In simple terms, Toyota’s elusive goal of single piece flow implicitly demands that parts be processed one piece at a time and only as required by the customer.  The practice of batch processing was successfully challenged and proven to be inefficient as the practice inherently implies a certain degree of fragmentation of processes, higher inventories, longer lead times, and higher costs.

To the contrary, over specialization can lead to excessive process fragmentation and is evidenced by decreased efficiency, higher labour costs, and increased lead times.  In other words, we must concern ourselves with assuring that we have optimized process tasks to the extent that maximum flow is achieved in the shortest amount of time.

An example of excessive specialization can be found in the healthcare system here in Ontario, Canada.  Patients visit their family doctor only to be sent to a specialist who in turn prescribes a series of tests to be completed by yet another layer of “specialists”.  To complicate matters even more, each of  these specialized services are inconveniently separated geographically as well.

Excessive fragmentation can be found by conducting a thorough review of the entire process.  The review must consider the time required to perform “real value added” tasks versus non-value added tasks as well as the time-lapse that may be incurred between tasks.  Although individual “steps” may be performed efficiently and within seconds, minutes, or hours, having to wait several days, weeks, or even months between tasks clearly undermines the efficiency of the process as a whole.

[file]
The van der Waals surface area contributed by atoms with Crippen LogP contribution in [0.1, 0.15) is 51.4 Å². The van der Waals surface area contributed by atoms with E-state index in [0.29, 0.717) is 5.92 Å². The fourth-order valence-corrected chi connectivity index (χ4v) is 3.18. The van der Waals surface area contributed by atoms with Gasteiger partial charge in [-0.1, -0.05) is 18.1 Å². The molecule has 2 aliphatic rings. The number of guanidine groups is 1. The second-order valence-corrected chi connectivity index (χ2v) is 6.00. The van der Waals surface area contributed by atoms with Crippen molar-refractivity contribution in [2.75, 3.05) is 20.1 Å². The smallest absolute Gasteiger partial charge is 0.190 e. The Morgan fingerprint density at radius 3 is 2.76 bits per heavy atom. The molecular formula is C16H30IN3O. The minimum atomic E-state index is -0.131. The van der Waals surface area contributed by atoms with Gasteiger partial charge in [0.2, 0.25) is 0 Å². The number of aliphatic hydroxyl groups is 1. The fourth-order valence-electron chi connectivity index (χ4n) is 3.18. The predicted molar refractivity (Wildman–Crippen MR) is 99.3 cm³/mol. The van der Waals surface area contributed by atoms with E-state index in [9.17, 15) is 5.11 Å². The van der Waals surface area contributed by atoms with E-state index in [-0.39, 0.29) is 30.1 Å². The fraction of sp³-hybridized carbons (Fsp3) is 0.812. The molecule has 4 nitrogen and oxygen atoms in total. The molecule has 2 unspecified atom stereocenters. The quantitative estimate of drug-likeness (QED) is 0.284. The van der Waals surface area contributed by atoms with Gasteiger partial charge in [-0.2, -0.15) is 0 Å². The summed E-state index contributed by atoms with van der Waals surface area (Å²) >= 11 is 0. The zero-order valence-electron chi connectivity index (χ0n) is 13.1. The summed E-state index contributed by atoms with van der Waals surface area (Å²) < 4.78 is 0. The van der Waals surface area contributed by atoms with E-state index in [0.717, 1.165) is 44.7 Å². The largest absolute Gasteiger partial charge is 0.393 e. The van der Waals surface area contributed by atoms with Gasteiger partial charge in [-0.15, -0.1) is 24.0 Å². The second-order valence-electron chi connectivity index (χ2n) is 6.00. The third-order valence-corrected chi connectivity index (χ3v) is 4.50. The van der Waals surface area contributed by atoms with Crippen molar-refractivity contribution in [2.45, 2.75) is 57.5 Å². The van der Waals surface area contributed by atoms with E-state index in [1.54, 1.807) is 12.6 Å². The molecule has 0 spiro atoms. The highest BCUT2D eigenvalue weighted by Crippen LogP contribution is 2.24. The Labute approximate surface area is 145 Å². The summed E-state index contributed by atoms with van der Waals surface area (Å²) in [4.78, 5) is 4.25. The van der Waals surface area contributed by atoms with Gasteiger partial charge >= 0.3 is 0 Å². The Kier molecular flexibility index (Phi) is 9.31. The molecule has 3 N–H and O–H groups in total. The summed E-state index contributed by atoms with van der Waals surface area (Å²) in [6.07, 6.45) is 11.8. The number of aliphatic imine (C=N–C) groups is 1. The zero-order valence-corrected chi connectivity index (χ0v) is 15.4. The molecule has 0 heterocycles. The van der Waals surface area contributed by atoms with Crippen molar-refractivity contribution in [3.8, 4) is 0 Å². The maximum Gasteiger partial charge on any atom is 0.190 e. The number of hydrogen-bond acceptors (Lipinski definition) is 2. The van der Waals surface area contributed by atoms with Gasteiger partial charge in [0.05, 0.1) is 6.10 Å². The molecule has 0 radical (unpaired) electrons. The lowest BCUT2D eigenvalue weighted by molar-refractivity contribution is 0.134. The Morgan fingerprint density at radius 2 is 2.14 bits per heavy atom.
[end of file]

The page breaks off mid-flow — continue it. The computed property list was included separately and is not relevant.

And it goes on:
In the case of healthcare, the time lapse between visits or “tasks” is borne by the patient and since the facilities are managed independently, wait times are inherently extended.  Manufacturers suffer a similar fate where outside services are concerned.  Localization of services is certainly worthy of consideration when attempting to reduce lead times and ultimately cost.